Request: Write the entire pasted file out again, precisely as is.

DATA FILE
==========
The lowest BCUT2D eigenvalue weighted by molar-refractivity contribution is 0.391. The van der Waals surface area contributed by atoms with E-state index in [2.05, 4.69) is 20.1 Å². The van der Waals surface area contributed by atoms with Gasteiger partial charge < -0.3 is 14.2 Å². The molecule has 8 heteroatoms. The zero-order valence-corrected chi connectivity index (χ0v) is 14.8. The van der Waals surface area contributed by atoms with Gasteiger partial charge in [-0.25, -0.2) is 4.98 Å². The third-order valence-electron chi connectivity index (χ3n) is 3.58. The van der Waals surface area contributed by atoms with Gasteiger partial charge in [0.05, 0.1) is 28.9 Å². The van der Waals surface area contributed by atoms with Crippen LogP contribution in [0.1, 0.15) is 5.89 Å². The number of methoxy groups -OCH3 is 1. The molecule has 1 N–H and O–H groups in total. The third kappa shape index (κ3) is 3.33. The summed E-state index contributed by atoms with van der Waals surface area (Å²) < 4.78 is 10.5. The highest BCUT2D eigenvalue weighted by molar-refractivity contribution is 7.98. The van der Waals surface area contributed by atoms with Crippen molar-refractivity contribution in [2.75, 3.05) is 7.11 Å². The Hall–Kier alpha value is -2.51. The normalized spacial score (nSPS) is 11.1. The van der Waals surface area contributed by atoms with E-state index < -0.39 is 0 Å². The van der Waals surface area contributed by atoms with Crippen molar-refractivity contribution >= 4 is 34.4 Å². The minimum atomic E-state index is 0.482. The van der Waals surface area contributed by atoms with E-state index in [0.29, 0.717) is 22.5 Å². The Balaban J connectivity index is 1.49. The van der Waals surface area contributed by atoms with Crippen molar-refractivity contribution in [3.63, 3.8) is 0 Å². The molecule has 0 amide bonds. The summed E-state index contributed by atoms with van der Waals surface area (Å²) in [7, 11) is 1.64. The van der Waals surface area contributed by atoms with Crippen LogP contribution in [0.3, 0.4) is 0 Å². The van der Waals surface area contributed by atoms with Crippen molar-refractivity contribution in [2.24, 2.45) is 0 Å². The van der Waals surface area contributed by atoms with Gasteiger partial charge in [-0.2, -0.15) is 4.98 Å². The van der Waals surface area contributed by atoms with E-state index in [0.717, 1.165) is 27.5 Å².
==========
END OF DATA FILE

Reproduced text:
The lowest BCUT2D eigenvalue weighted by molar-refractivity contribution is 0.391. The van der Waals surface area contributed by atoms with E-state index in [2.05, 4.69) is 20.1 Å². The van der Waals surface area contributed by atoms with Gasteiger partial charge < -0.3 is 14.2 Å². The molecule has 8 heteroatoms. The zero-order valence-corrected chi connectivity index (χ0v) is 14.8. The van der Waals surface area contributed by atoms with Gasteiger partial charge in [-0.25, -0.2) is 4.98 Å². The third-order valence-electron chi connectivity index (χ3n) is 3.58. The van der Waals surface area contributed by atoms with Gasteiger partial charge in [0.05, 0.1) is 28.9 Å². The van der Waals surface area contributed by atoms with Crippen LogP contribution in [0.1, 0.15) is 5.89 Å². The number of methoxy groups -OCH3 is 1. The molecule has 1 N–H and O–H groups in total. The third kappa shape index (κ3) is 3.33. The summed E-state index contributed by atoms with van der Waals surface area (Å²) < 4.78 is 10.5. The highest BCUT2D eigenvalue weighted by molar-refractivity contribution is 7.98. The van der Waals surface area contributed by atoms with Crippen molar-refractivity contribution in [2.75, 3.05) is 7.11 Å². The Hall–Kier alpha value is -2.51. The normalized spacial score (nSPS) is 11.1. The van der Waals surface area contributed by atoms with E-state index < -0.39 is 0 Å². The van der Waals surface area contributed by atoms with Crippen molar-refractivity contribution >= 4 is 34.4 Å². The minimum atomic E-state index is 0.482. The van der Waals surface area contributed by atoms with E-state index in [0.29, 0.717) is 22.5 Å². The Balaban J connectivity index is 1.49. The van der Waals surface area contributed by atoms with Crippen molar-refractivity contribution in [3.63, 3.8) is 0 Å². The molecule has 0 amide bonds. The summed E-state index contributed by atoms with van der Waals surface area (Å²) in [7, 11) is 1.64. The van der Waals surface area contributed by atoms with Crippen LogP contribution in [0.3, 0.4) is 0 Å². The van der Waals surface area contributed by atoms with Crippen molar-refractivity contribution in [2.24, 2.45) is 0 Å². The van der Waals surface area contributed by atoms with Gasteiger partial charge in [-0.2, -0.15) is 4.98 Å². The van der Waals surface area contributed by atoms with E-state index in [0.717, 1.165) is 27.5 Å².